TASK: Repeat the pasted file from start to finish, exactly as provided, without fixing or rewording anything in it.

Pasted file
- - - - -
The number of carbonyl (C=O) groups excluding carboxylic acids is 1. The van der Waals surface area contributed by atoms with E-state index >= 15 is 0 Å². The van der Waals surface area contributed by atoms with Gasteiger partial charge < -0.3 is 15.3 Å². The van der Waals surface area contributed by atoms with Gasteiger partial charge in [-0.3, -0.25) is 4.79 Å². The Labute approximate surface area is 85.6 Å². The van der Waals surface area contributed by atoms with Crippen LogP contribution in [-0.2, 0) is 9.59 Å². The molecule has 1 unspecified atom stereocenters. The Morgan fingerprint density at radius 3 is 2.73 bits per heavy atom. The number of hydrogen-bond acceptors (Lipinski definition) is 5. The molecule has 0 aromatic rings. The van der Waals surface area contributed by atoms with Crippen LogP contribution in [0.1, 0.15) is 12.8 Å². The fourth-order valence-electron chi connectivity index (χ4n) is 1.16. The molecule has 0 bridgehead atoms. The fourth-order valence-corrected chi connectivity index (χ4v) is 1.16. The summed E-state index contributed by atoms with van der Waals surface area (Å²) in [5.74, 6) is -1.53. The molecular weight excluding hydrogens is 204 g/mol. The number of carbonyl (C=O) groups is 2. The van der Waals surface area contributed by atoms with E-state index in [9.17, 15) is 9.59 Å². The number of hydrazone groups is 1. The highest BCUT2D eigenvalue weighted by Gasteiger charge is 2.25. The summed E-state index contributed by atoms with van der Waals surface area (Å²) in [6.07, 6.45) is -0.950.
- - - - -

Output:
The number of carbonyl (C=O) groups excluding carboxylic acids is 1. The van der Waals surface area contributed by atoms with E-state index >= 15 is 0 Å². The van der Waals surface area contributed by atoms with Gasteiger partial charge < -0.3 is 15.3 Å². The van der Waals surface area contributed by atoms with Gasteiger partial charge in [-0.3, -0.25) is 4.79 Å². The Labute approximate surface area is 85.6 Å². The van der Waals surface area contributed by atoms with Crippen LogP contribution in [-0.2, 0) is 9.59 Å². The molecule has 1 unspecified atom stereocenters. The Morgan fingerprint density at radius 3 is 2.73 bits per heavy atom. The number of hydrogen-bond acceptors (Lipinski definition) is 5. The molecule has 0 aromatic rings. The van der Waals surface area contributed by atoms with Crippen LogP contribution in [0.1, 0.15) is 12.8 Å². The fourth-order valence-electron chi connectivity index (χ4n) is 1.16. The molecule has 0 bridgehead atoms. The fourth-order valence-corrected chi connectivity index (χ4v) is 1.16. The summed E-state index contributed by atoms with van der Waals surface area (Å²) in [5.74, 6) is -1.53. The molecular weight excluding hydrogens is 204 g/mol. The number of carbonyl (C=O) groups is 2. The van der Waals surface area contributed by atoms with E-state index in [9.17, 15) is 9.59 Å². The number of hydrazone groups is 1. The highest BCUT2D eigenvalue weighted by Gasteiger charge is 2.25. The summed E-state index contributed by atoms with van der Waals surface area (Å²) in [6.07, 6.45) is -0.950.